Why do we fear the wanderings of our mind? Why do we balk at the questions of our heart?
As a little girl, I was full of questions. What is heaven like? What does God look like? Why do I have so much acne? Who will I marry? Is the Bible all true? Why do Christians think it’s wrong to curse? What are the really bad curse words?
As a kid, they’re welcome.
Questions are like beautiful gems that we grasp for as children. We want to know and learn and so we ask. We don’t settle for half-truths.
Innocence is welcome in society. We’re new to the world so our choice of navigation isn’t laughed at.
But then you grow up and all of that changes.
Suddenly I’m the one who is supposed to have all the answers. Innocence is mocked and even shamed. We’re supposed to have experience, to know.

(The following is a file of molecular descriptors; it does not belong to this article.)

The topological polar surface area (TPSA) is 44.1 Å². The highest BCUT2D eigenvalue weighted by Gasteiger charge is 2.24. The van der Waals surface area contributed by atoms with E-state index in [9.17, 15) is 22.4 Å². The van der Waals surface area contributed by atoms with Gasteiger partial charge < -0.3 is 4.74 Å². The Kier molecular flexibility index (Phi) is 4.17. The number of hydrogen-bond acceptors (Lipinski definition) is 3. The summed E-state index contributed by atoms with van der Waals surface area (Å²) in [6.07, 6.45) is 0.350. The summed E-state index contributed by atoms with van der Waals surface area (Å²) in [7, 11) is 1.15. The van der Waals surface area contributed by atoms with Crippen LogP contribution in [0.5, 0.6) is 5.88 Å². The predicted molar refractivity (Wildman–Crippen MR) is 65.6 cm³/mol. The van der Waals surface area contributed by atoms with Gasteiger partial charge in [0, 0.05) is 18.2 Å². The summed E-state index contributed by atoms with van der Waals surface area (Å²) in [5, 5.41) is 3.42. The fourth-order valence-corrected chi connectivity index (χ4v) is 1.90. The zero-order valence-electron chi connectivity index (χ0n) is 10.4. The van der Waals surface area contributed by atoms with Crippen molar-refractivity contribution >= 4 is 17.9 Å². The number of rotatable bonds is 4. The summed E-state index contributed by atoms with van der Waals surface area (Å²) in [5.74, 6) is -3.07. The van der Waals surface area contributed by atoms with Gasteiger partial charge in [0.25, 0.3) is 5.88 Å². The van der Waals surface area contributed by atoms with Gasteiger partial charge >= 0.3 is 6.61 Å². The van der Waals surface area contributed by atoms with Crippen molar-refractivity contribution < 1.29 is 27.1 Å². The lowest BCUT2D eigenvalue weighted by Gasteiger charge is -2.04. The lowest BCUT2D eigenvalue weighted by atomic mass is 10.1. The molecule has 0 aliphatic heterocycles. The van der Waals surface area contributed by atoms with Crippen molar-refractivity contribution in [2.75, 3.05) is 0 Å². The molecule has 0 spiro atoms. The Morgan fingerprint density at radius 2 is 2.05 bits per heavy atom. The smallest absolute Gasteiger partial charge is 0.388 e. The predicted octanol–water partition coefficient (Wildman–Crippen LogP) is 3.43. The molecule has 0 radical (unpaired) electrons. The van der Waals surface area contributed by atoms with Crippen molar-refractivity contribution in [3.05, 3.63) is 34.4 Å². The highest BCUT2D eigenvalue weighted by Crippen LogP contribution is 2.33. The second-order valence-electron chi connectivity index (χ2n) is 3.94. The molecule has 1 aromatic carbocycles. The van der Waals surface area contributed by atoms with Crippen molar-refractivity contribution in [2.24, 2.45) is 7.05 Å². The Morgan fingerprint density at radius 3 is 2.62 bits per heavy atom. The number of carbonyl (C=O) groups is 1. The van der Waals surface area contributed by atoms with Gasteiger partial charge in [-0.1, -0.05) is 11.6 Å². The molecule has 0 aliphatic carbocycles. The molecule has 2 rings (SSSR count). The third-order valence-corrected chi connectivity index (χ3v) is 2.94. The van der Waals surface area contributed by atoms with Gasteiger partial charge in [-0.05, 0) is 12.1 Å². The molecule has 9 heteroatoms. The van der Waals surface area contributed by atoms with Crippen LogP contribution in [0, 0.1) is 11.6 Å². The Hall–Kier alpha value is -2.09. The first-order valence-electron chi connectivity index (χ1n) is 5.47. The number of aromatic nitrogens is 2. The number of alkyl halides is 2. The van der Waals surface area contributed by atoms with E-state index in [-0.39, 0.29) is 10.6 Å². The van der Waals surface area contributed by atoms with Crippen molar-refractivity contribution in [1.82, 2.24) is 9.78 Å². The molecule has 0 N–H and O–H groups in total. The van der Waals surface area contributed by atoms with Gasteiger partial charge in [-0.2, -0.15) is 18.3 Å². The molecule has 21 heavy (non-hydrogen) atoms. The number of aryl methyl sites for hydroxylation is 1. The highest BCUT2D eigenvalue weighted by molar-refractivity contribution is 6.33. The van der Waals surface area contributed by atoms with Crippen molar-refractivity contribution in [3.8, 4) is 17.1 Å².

And I don’t.
My heart screams with the cry for answers , but questions now feel risky. Confidence in the world is a must, but a wandering soul? Adults don’t question. Questions are for the ignorant, I am told. We’re supposed to follow the mold, to fit in, to know and to know with confidence. You are supposed to follow the pattern, to find that job with good money, to move out, to know the first and next and final steps.
Anyone is accepted, or so I’m told. Until I don’t fit your convictions, until we disagree, and then that policy doesn’t hold.
But guess what?
Questions = answers
Silence = the collapse of growth
Silence, it’s a little thing, and yet we don’t realize how damning it is. We don’t realize how utterly and completely damning those hidden questions are that we’re too frightened to ask.
Questions are not the end, but the beginning. Questions won’t stunt my growth in adulthood — it excels me. Questions do not mean we are lacking but only continually seeking to be stronger in our convictions then we were before.
So questions, you will not be silenced.
You will be embraced.